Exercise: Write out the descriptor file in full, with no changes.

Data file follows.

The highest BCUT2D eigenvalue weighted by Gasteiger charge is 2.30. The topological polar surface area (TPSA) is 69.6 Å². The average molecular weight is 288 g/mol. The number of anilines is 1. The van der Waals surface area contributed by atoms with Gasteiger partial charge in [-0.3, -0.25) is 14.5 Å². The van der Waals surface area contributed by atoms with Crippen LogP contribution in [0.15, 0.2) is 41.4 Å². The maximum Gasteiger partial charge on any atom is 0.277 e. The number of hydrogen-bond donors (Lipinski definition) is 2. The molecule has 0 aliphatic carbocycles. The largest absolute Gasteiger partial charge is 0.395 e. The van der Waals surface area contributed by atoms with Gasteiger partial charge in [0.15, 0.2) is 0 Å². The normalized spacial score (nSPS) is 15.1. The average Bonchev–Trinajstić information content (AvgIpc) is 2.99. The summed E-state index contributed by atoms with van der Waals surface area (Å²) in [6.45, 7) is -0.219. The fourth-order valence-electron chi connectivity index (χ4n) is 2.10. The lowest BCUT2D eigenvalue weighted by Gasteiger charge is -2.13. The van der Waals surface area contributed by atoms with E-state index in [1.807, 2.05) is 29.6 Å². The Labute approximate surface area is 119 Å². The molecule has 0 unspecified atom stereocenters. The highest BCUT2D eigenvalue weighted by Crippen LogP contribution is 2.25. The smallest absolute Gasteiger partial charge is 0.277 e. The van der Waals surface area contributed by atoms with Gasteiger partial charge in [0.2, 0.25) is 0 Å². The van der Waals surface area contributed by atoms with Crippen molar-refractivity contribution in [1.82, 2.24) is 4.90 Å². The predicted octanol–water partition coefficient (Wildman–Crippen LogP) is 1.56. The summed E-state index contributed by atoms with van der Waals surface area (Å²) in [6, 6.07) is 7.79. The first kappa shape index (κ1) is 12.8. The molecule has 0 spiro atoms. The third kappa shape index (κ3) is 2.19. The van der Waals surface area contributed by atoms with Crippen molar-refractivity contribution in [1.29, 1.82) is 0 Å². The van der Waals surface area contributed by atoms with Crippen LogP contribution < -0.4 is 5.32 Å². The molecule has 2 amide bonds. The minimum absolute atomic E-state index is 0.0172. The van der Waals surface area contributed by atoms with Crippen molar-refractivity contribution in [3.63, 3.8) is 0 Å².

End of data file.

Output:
The highest BCUT2D eigenvalue weighted by Gasteiger charge is 2.30. The topological polar surface area (TPSA) is 69.6 Å². The average molecular weight is 288 g/mol. The number of anilines is 1. The van der Waals surface area contributed by atoms with Gasteiger partial charge in [-0.3, -0.25) is 14.5 Å². The van der Waals surface area contributed by atoms with Crippen LogP contribution in [0.15, 0.2) is 41.4 Å². The maximum Gasteiger partial charge on any atom is 0.277 e. The number of hydrogen-bond donors (Lipinski definition) is 2. The molecule has 0 aliphatic carbocycles. The largest absolute Gasteiger partial charge is 0.395 e. The van der Waals surface area contributed by atoms with Gasteiger partial charge in [0.15, 0.2) is 0 Å². The normalized spacial score (nSPS) is 15.1. The average Bonchev–Trinajstić information content (AvgIpc) is 2.99. The summed E-state index contributed by atoms with van der Waals surface area (Å²) in [6.45, 7) is -0.219. The fourth-order valence-electron chi connectivity index (χ4n) is 2.10. The lowest BCUT2D eigenvalue weighted by Gasteiger charge is -2.13. The van der Waals surface area contributed by atoms with E-state index in [1.807, 2.05) is 29.6 Å². The Labute approximate surface area is 119 Å². The molecule has 0 unspecified atom stereocenters. The highest BCUT2D eigenvalue weighted by Crippen LogP contribution is 2.25. The smallest absolute Gasteiger partial charge is 0.277 e. The van der Waals surface area contributed by atoms with Gasteiger partial charge in [0.2, 0.25) is 0 Å². The van der Waals surface area contributed by atoms with Crippen molar-refractivity contribution in [1.82, 2.24) is 4.90 Å². The predicted octanol–water partition coefficient (Wildman–Crippen LogP) is 1.56. The summed E-state index contributed by atoms with van der Waals surface area (Å²) in [6, 6.07) is 7.79. The first kappa shape index (κ1) is 12.8. The molecule has 0 spiro atoms. The third kappa shape index (κ3) is 2.19. The van der Waals surface area contributed by atoms with Crippen molar-refractivity contribution in [1.29, 1.82) is 0 Å². The van der Waals surface area contributed by atoms with Crippen LogP contribution < -0.4 is 5.32 Å². The molecule has 2 amide bonds. The minimum absolute atomic E-state index is 0.0172. The van der Waals surface area contributed by atoms with Crippen molar-refractivity contribution in [3.63, 3.8) is 0 Å².